Join Chief Economist Mark Doms and Gardner Carrick of The Manufacturing Institute for a Twitter Chat on Manufacturing Jobs on Friday
Following the release of the Economic and Statistics Administration’s “The Benefits of Manufacturing Jobs” report, Chief Economist Mark Doms and Gardner Carrick, Vice President of Strategic Initiatives at The Manufacturing Institute, will be holding a 30-minute Twitter chat responding to your questions about the report and the state of American manufacturing on Friday, May 11th at 1:00pm ET.
Manufacturing jobs provide benefits to workers with higher overall compensation than other sectors, and to the economy through innovation that boosts our nation’s standard of living. Specifically, this report shows that:
- On average, hourly wages and salaries for manufacturing jobs are $29.75 an hour compared to $27.47 an hour for non-manufacturing jobs. Total hourly compensation, which includes employer-provided benefits, is $38.27 for workers in manufacturing jobs and $32.84 for workers in non-manufacturing jobs, a 17 percent premium.
- Even after controlling for demographic, geographic, and job characteristics, manufacturing jobs maintained significant wage and benefit premiums.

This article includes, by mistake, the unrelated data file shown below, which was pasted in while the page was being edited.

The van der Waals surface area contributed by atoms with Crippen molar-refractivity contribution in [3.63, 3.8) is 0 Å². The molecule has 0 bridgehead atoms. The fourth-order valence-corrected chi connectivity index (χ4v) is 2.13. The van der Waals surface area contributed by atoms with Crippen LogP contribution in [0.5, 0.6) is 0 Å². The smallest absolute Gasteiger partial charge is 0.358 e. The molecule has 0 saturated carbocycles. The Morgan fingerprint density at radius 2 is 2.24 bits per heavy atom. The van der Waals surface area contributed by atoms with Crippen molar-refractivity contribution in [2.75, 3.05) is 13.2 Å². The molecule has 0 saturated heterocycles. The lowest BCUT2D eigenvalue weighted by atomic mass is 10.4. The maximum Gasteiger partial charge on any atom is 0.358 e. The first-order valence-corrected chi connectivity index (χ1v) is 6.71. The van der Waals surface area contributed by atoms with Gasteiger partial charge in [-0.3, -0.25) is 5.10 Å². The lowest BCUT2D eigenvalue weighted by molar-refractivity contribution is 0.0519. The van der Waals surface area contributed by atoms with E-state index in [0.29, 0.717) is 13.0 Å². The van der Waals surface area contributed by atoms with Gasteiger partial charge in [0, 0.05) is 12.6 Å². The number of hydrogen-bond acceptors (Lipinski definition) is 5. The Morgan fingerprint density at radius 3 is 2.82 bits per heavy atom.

- The educational attainment of the manufacturing workforce is rising steadily. In 2011, 53 percent of all manufacturing workers had at least some college education, up from 43 percent in 1994.
- The innovative manufacturing sector relies more heavily on STEM education than non-manufacturing. For instance, nearly 1 out of 3 (32 percent) college-educated manufacturing workers has a STEM job, compared to 10 percent in non-manufacturing.
- Higher educational attainment for manufacturing workers carries higher premiums and the size of the premium, including or excluding benefits, increases consistently with educational attainment.
- Furthermore, the compensation premium has risen over the past decade across all levels of educational attainment.
Here's how you can participate:
- Starting now, ask questions for Mark and Gardner on Twitter using the hashtag #mfgChat or at our Facebook page or in the comments here.
- On Friday, May 11th, at 1:00p.m. EST begin following @EconChiefGov @TheMFGInstitute and #mfgChat to follow the conversation.
- Check back on Commerce.gov later on Friday to see a summary of the conversation once it is completed at 1:30
Be sure to follow @EconChiefGov on Twitter for the latest key economic indicators.